Pourquoy rechercher le bonheur

(Why seek happiness?)

Artist or maker:
Saint-Aubin, Charles-Germain de (b.1721, d.1786)
Inscription evokes a quotation from Voltaire's "Candide" (1759)
Place of Production:
Paris, France
watercolour, ink and graphite on paper
Accession number:
One of a set, see others


Brief Description:

An elderly man wearing a white curly wig with tall peaks and a pair of oversized spectacles sits at a games table. The table has a black frame with gilt rococo details and is covered in green baize. It has rounded corners, a sloped edge, and elegantly curved legs. The man, who is positioned at the right of the table facing left, is seated in a gold-framed armchair upholstered in red and rests his feet beneath the table on a red cushion with gold tassels at the corners. He is dressed in a red jacket trimmed with a brown fur collar and cuffs, white stockings and black shoes. He leans forward to place an ace of clubs on top of a four-tiered house of cards positioned at the centre of the table. A six and an ace of diamonds, are visible among the cards used to build the house. A small pile of cards is positioned by his left hand on the edge of the table.

A skeleton stands behind the man and, with both bony hands, appears to be tying a bow to the pigtail of the man's wig.

Curatorial Commentary

The house of cards had long been a familiar emblem of Vanitas in painting and printmaking. It was particularly popular among seventeenth-century Netherlandish artists who used it to express the vanity of human ambitions and the ephemerality of childhood or of life itself. Partly influenced by Dutch and Flemish prototypes, eighteenth-century French painters also also explored the subject, notably Nicolas Lancret (e.g. “Air”, Waddesdon Manor, acc. no. 2490.1) and Jean-Siméon Chardin who made four paintings of a boy building a house of cards between 1735 and 1737 (exh. Académie royale, 1735, Waddesdon Manor; Musée du Louvre; exh. Salon of 1741, National Gallery, London; exh. Salon of 1737, National Gallery of Art, Washington). Three of these were displayed at the Académie royale or at the Salon, and three reproduced in well known prints (Rosenberg, 1999, pp. 237-8).

The arrangement of the present drawing - the seated figure and table seen in profile – strongly recalls the composition of the Chardin works. Indeed the Waddesdon Chardin (acc. no. 82.2007) depicts the figure placing an ace of hearts on the precariously balanced house of cards. In the present drawing the equivalent card is an ace of spades, intimating death. In Saint-Aubin’s drawing, instead of the children or young adolescents commonly associated with the symbolism of the fragile structure, this card- house is built by a man of at least late middle age. His face and neck are haggard and he needs enormous spectacles. If Saint-Aubin used the simply furnished, soberly dressed Chardins as a point of reference, he chose to depict the seated man with luxurious, fur-trimmed clothes with elaborately decorated and gilded chair and table. Instead of the Ace of Heart in the Waddesdon Chardin, the man in Saint-Aubin’s drawing places an Ace of Clubs – the peasant’s suit – at the apex of the castle, perhaps casting aspersions on the rich man’s origins (Carey, “Taking Time: Chardin’s Boy Building a House of Cards and other painting”, 2012, cat. no. 15).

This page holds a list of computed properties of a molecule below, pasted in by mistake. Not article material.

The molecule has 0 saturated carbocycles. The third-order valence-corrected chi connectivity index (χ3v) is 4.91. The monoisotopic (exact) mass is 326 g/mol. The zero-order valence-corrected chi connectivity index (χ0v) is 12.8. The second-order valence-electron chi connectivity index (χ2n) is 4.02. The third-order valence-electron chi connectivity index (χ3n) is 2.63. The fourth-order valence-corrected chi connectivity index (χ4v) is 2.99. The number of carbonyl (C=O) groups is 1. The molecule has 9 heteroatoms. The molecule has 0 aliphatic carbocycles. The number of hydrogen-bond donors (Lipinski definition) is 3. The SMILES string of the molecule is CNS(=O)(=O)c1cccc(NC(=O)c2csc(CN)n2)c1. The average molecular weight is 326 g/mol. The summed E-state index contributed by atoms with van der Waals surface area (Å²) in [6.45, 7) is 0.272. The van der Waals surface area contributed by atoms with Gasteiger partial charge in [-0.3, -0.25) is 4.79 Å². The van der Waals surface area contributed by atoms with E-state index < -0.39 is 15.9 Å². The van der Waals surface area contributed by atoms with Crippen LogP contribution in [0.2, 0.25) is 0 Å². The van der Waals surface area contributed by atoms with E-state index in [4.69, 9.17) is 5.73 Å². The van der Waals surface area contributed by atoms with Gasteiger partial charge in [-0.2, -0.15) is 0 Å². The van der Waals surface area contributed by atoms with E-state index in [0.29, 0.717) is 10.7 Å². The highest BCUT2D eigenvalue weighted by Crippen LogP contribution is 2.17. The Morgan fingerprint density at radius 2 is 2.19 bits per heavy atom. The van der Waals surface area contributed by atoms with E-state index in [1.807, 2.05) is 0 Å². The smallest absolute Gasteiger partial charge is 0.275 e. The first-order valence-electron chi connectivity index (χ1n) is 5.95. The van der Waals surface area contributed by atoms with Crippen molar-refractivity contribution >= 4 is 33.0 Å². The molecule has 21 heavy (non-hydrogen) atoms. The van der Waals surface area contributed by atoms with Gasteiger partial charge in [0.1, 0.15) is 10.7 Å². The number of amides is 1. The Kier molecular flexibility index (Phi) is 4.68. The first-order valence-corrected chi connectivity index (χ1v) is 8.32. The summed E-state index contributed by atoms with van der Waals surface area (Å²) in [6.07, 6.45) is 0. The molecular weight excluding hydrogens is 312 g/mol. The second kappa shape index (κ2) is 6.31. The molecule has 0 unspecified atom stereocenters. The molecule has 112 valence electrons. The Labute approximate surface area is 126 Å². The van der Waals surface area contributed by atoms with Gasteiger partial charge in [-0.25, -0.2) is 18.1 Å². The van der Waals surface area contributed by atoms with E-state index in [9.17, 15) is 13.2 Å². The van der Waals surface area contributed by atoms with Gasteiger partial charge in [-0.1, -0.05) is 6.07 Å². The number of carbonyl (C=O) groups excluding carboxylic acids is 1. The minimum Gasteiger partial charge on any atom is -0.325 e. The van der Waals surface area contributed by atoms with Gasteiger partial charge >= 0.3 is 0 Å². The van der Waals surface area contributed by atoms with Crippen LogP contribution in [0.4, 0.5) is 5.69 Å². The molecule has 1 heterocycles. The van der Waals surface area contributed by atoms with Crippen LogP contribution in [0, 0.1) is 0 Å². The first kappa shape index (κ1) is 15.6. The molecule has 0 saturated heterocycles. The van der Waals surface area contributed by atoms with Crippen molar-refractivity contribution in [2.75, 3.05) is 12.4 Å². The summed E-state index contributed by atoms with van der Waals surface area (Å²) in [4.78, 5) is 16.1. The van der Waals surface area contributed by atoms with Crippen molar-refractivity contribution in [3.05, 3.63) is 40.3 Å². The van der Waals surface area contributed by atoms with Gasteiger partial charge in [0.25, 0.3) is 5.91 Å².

The skeleton finishing the seated figure’s coiffure recalls the iconography of the long tradition of Northern European prints depicting Death appearing unannounced to people of all ages and conditions (in the “Livre de Caricatures” see also 675.133 and 675.291).

The drawing also continues the theme of balance and of the equilibrium of forces, which is the subject of drawings on the two previous pages (675.321, 675.322; cf. 675.176). Whereas they concern matters appertaining to contemporary politics, this drawing evokes a bigger picture – the idea that life itself is fragile and fleeting.

Charles-Germain de Saint-Aubin’s inscription may cite an unidentified other source. However, there is a certain resonance too with with a passage from Voltaire’s best-selling novella, “Candide” (1759): “‘Candide croyait rêver, et regardait toute sa vie comme un songe funeste, et le moment présent comme un songe agréable.” (‘Candide thought he was dreaming and regarded all his life as a terrible dream and the present moment as an agreeable dream’). “Candide” is also referred to on 675.295.

Physical description

Dimensions (mm):
187 x 132
Pourquoy rechercher le bonheur / Le bien est un Songe flateur / Et le mal un Songe funeste.
Inscribed by Charles-Germain de Saint-Aubin, below image, in ink

Top right corner, in bracket, in ink

Top right, in ink
Translation of inscription
Why seek happiness? Good is a fond dream and evil a fatal dream.


Part of:
Livre de Caricatures tant bonnes que mauvaises. 675.1-389
Waddesdon, The Rothschild Collection (The National Trust)
Bequest of James de Rothschild, 1957


Related literature

François-Marie Arouet de Voltaire; La P... d'O... [i.e., Pucelle d'Orléans], poeme devisé en quinze livres; Paris; [n. pub.]; 1755
François-Marie Arouet de Voltaire; Candide ou l'optimisme; Geneva; Les Frères Cramer; 1759
François-Marie Arouet de Voltaire, Jeroom Vercruysse; La Pucelle d’Orléans; Geneva; The Voltaire Foundation at the Taylor Institute; 1970
Juliet Carey; Taking Time: Chardin's Boy building a House of Cards and other paintings; The Rothschild Foundation, Waddesdon Manor, 28 March - 15 July 2012; Waddesdon; The Rothschild Foundation, RF; 2012

Indexed terms